clock menu more-arrow no yes mobile

Filed under:

Kirk Saarloos named TCU Baseball coach

The Frogs search took them far and wide, but the right choice was already home.

TCU Baseball vs Rangers Futures Team | Globe Life Park | Arlington, TX (10.1.19)
Kirk Saarloos will get to keep his wardrobe.
Melissa Triebwasser

TCU Baseball fans are breathing a sigh of relief Tuesday, as TCU pitching coach and recruiting coordinator Kirk Saarloos has been selected to take over as skipper of the program, replacing Jim Schlossnagle who departed for Texas A&M earlier this month. The announcement was made in front of media members who gathered in the Four Sevens Team Room Tuesday afternoon at the behest of TCU Communications and was also streamed on for fans.

Saarloos was far and away the top choice for fans and former players, and it was rumored that the current roster was hoping he would get the nod as well. The former Cal State Fullerton star spent several seasons in Major League Baseball after being selected in the third round of the draft by the Astros, retiring in 2009 and beginning his coaching career two years later.

Saarloos was on the bench for Fullerton in 2011, serving as an undergraduate assistant coach working primarily with the pitchers. In 2012, he was elevated to full time pitching coach by the Titans, a position he held for one season before taking the same job at TCU.

Saarloos’ impact with the Horned Frogs cannot be overstated. He has been critical in signing some of the most talented arms in school history, highlighted by Nick Lodolo, the highest drafted player in program history. He developed players like Brian Howard and Mitchell Traver that enjoyed professional careers, and has been instrumental in the growth of Russell Smith, Austin Krob, and the young staff for TCU this past season. Saarloos is beloved by his players, as was born out over social media the moment Schlossnagle left Fort Worth.

According to his bio on the TCU Baseball website, “The Horned Frogs’ 3.19 ERA since 2014 ranks sixth nationally. TCU led the nation with a 2.22 ERA in 2014 and ranked second in 2015 with a 2.45 ERA. Additionally, the TCU pitching staff has the fourth-most shutouts (45) nationally over the last seven years.”

Replacing a legend — and someone who took the Frogs to Omaha five times — won’t be easy. But Saarloos has the right kind of makeup to step into the lead role. Though TCU loses a very impactful senior class this summer, and could see a couple of players declare early as well, the nucleus is a young, talented group that has a chance to keep the reigning conference champions at the top of the Big 12 for years to come. Promoting Saarloos means that TCU has a chance to keep draft-eligible pitchers Smith and Krob, and to hold onto another highly ranked recruiting class of incoming studs. Additionally, being able to hold onto star freshmen like Brayden Taylor, Luke Boyers, and Elijah Nunez is paramount — and something that Saarloos is certainly capable of.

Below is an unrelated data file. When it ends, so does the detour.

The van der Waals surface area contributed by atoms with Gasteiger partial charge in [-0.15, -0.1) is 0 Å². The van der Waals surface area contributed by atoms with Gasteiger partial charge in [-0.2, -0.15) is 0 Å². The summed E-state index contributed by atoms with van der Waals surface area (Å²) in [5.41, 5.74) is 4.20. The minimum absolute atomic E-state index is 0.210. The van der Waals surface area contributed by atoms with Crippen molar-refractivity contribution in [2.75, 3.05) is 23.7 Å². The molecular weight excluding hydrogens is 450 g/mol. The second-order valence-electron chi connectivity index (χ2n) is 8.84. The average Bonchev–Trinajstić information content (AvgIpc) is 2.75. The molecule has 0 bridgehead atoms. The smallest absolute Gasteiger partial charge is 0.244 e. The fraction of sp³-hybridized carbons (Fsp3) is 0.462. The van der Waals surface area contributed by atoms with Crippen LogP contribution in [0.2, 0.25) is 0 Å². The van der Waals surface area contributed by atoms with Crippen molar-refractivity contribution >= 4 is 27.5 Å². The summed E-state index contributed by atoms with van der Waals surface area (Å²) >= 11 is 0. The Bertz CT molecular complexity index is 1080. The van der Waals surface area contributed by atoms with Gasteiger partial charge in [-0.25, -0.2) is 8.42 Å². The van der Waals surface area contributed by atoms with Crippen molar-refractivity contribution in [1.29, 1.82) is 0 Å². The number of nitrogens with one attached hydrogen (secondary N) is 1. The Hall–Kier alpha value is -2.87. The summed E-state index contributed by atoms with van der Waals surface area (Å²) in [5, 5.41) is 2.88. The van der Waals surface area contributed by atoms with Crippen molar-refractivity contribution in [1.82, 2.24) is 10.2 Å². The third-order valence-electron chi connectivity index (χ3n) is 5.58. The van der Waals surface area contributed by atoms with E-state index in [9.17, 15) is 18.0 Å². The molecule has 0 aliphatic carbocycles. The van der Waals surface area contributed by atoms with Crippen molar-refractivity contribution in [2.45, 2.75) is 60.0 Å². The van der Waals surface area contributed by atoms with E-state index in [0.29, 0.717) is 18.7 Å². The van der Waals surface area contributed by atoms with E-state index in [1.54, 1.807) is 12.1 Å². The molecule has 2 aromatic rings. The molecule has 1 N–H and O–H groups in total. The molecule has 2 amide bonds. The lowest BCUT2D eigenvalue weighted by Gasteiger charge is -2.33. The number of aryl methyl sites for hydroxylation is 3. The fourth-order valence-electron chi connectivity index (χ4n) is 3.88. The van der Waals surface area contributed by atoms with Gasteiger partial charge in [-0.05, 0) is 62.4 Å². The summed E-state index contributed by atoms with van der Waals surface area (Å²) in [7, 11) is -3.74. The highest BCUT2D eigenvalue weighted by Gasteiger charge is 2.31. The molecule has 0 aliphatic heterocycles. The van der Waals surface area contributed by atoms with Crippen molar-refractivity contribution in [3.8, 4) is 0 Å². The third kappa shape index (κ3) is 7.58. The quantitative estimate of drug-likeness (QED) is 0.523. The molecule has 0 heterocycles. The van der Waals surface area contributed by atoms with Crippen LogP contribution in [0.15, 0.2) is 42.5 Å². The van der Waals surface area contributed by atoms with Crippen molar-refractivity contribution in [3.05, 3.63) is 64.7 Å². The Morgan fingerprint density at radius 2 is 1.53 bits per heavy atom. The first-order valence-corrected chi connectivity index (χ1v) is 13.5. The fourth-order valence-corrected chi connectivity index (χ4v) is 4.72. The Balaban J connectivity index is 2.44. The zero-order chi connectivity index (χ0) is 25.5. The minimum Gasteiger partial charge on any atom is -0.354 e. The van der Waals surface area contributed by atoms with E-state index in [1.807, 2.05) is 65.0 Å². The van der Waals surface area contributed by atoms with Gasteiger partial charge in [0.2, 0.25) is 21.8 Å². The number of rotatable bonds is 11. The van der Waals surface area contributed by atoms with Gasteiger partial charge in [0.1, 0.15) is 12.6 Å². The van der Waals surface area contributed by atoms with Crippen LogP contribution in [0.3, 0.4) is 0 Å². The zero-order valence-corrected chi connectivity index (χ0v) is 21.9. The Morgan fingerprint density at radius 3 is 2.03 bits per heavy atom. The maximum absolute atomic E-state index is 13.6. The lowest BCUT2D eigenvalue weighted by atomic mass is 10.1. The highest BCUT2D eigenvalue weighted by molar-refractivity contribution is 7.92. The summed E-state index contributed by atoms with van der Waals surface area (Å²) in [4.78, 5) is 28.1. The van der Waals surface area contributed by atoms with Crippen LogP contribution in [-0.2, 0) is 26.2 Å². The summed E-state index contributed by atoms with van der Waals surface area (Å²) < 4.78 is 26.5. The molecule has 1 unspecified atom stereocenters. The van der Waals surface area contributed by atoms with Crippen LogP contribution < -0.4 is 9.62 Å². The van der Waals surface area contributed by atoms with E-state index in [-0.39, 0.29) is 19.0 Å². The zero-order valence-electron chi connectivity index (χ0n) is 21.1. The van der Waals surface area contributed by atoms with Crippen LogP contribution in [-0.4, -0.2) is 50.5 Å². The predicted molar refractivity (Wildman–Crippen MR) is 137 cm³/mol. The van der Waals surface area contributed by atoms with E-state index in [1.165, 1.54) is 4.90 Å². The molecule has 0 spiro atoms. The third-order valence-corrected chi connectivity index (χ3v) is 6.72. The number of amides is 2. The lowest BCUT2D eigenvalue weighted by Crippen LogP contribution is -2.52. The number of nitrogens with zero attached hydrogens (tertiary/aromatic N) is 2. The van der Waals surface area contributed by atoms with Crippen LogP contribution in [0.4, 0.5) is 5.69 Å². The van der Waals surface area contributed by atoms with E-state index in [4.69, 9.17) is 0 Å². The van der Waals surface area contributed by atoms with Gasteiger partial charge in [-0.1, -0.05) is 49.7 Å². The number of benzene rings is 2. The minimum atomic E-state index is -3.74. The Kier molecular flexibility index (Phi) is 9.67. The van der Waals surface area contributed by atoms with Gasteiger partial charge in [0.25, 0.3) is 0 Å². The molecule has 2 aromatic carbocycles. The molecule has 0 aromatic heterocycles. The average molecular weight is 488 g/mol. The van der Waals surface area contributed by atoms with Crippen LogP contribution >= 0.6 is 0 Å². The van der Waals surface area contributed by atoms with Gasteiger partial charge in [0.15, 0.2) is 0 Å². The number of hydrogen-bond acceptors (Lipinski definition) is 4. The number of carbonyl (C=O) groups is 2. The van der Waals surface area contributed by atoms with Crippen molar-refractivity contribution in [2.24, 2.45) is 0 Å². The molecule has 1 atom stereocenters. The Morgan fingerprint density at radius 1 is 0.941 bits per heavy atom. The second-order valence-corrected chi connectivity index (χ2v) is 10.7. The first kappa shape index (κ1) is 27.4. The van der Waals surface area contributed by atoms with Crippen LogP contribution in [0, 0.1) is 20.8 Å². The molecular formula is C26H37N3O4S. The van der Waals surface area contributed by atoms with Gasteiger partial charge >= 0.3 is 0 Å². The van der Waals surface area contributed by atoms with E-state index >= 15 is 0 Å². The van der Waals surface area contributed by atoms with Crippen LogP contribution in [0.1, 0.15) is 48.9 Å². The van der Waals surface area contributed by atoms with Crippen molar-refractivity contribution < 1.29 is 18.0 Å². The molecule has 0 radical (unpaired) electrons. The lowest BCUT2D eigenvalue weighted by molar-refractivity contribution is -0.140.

This was the first big hire of Athletic Director Jeremiah Donati’s career at TCU, and while conducting a national search was the prudent move, ultimately landing on the “homegrown” guy was far and away the right move. Kirk has had many opportunities to leave for head coaching jobs at the collegiate level — including his alma mater this spring — and pitching coach positions in the pros, but has stayed loyal to TCU and Fort Worth, probably for exactly this moment. He said as much Tuesday. “Since [the day I arrived at TCU], it’s been my dream job. There’s no place I would rather be, no job I would rather have than this one right here, right now.” Saarloos was emotional often throughout the press conference, especially when he talked of his family — his wife and three kids — his brother Keith, his mom, and his father — who passed away just over a year ago. “My dad alway told me two things: there’s no substitute for hard work and treat people right. Because if you do those two things, you’ll be successful. I couldn’t be prouder to be the head coach of TCU Baseball.”

Saarloos was also emotional when he talked of Bill Mosiello, and the support the two received from within the program, past and present, and the Fort Worth community. He reiterated what many had hoped — that Mosiello will remain with TCU Baseball as a part of Saarloos’ staff. Though he wasn’t ready to name any other members, he said he will work to surround himself with the best possible people to get the Frogs where they want to go. “We’re not done yet. We haven’t reached what we want to reach. We are going to work like crazy to reach what we all want to reach here. It wasn’t done yet. This is where my heart is.”

He will not only keep continuity in the program, he will have a chance to elevate it — and hopefully get the Horned Frogs back to Omaha. And to that elusive that e